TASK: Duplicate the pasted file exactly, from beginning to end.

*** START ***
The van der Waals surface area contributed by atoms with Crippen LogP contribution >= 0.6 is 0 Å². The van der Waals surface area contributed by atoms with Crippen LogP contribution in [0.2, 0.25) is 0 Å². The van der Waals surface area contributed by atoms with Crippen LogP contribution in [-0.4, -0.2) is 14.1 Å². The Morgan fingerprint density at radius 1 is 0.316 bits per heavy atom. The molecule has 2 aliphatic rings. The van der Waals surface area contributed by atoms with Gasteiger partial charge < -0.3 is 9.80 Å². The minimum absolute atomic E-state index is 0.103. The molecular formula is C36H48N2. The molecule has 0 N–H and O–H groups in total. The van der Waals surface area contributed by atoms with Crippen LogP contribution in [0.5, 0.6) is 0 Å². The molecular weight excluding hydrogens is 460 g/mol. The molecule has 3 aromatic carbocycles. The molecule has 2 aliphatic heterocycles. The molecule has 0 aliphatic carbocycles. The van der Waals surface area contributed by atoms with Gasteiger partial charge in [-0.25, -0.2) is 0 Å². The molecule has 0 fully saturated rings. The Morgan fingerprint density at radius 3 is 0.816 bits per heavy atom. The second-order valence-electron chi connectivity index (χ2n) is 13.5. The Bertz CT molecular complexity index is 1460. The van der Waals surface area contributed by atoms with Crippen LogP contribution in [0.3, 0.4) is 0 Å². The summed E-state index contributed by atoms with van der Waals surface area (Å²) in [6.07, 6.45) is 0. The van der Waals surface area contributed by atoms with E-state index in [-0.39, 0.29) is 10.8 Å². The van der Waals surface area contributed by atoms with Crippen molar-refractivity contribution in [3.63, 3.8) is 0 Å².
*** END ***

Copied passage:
The van der Waals surface area contributed by atoms with Crippen LogP contribution >= 0.6 is 0 Å². The van der Waals surface area contributed by atoms with Crippen LogP contribution in [0.2, 0.25) is 0 Å². The van der Waals surface area contributed by atoms with Crippen LogP contribution in [-0.4, -0.2) is 14.1 Å². The Morgan fingerprint density at radius 1 is 0.316 bits per heavy atom. The molecule has 2 aliphatic rings. The van der Waals surface area contributed by atoms with Gasteiger partial charge < -0.3 is 9.80 Å². The minimum absolute atomic E-state index is 0.103. The molecular formula is C36H48N2. The molecule has 0 N–H and O–H groups in total. The van der Waals surface area contributed by atoms with Crippen LogP contribution in [0.5, 0.6) is 0 Å². The molecular weight excluding hydrogens is 460 g/mol. The molecule has 3 aromatic carbocycles. The molecule has 2 aliphatic heterocycles. The molecule has 0 aliphatic carbocycles. The van der Waals surface area contributed by atoms with Gasteiger partial charge in [-0.25, -0.2) is 0 Å². The molecule has 0 fully saturated rings. The Morgan fingerprint density at radius 3 is 0.816 bits per heavy atom. The second-order valence-electron chi connectivity index (χ2n) is 13.5. The Bertz CT molecular complexity index is 1460. The van der Waals surface area contributed by atoms with Crippen LogP contribution in [0.3, 0.4) is 0 Å². The summed E-state index contributed by atoms with van der Waals surface area (Å²) in [6.07, 6.45) is 0. The van der Waals surface area contributed by atoms with E-state index in [-0.39, 0.29) is 10.8 Å². The van der Waals surface area contributed by atoms with Crippen molar-refractivity contribution in [3.63, 3.8) is 0 Å².